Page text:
Real estate developer and interior decorator Catherine Surianello has a passion for historic homes, especially those that need a lot of work. The more neglected they are, the more she likes them.
"There's a character and charm – and grace – that can't be purchased," said Surianello.
She knows of what she speaks. Her property, a stone house from 1850 with a carriage house to the rear at 9060 Main St. in Clarence, recently was named a historic landmark by the town and its Historic Preservation Commission.
Saving properties that face a wrecking ball or might be bulldozed to make way for a new house or business has been the mission of the commission since it was formed in 2007. In that time, the group has given local historic designations to 22 properties. Two others were placed on the National Register of Historic Places.
Surianello's building received some extra local fame last week when the current occupant, Monkey See, Monkey Do bookstore, was named Business of the Year by the Clarence Chamber of Commerce.
Bookstore owner Kim Krug said people thought she was crazy when she decided to open a bookstore in the era of online streaming and computer games. But she has made it work with a business model that capitalizes on the building's history. The store has books tucked into protruding window seats that become display shelves, jungle themes, murals on the walls, exposed hand-hewn wooden beams, reading nooks, and a variety of activities that Krug says "bring books to life with interactive experiences" – from princess tea parties and bedtime stories to reading programs and author-led workshops.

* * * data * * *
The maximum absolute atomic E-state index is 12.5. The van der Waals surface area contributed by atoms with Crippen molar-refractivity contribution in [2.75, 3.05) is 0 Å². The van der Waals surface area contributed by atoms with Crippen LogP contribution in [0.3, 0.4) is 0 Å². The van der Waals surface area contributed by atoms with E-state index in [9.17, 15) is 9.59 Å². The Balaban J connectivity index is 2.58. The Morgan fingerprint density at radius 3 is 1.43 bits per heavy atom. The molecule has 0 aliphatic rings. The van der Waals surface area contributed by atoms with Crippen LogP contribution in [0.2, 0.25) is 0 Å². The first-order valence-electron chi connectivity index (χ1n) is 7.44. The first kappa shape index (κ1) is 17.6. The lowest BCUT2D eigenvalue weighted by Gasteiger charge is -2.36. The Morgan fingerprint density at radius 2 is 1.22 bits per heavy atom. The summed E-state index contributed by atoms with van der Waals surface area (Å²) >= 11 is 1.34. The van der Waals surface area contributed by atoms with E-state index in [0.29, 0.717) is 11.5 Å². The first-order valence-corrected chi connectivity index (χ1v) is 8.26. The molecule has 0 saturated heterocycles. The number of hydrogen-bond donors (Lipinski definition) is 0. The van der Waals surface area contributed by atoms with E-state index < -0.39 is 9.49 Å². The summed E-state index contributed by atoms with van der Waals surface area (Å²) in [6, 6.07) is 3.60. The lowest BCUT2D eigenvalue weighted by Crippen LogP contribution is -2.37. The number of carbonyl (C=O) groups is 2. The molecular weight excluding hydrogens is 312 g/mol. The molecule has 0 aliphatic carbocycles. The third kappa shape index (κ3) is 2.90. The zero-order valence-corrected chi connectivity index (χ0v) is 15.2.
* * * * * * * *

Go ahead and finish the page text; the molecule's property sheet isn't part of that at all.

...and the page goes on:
"It's been magical," said Krug. "This property has been so wonderful."
Carol Conwall, chairwoman of the Historic Preservation Commission, said the the bookstore's success is proof that historic properties can be adapted and reused. Doing so adds to the building's value and maintains the town's character. She noted that a tax incentive also is available for protecting a historic property.
"The economic value our heritage brings to the community is important," she said.
Surianello purchased the home – also known as the Charles Snell house – 10 years ago. A carriage house behind the main building is being used by Fashion Lab – for budding clothing designers – and by the Young Engineers of Buffalo.
This is the second building for which Surianello has received a historic preservation designation. The other is known as the railroad master's house in Clarence Hollow at 10750 Main St. It is now part of Brickhall in the Hollow, an events venue and former church, owned by Kathy and David DeRose.
"I got this one designated historic so it couldn't ever be demolished," said Surianello. "The Derose family brought the properties back together again. Now that whole property is back the way it should be."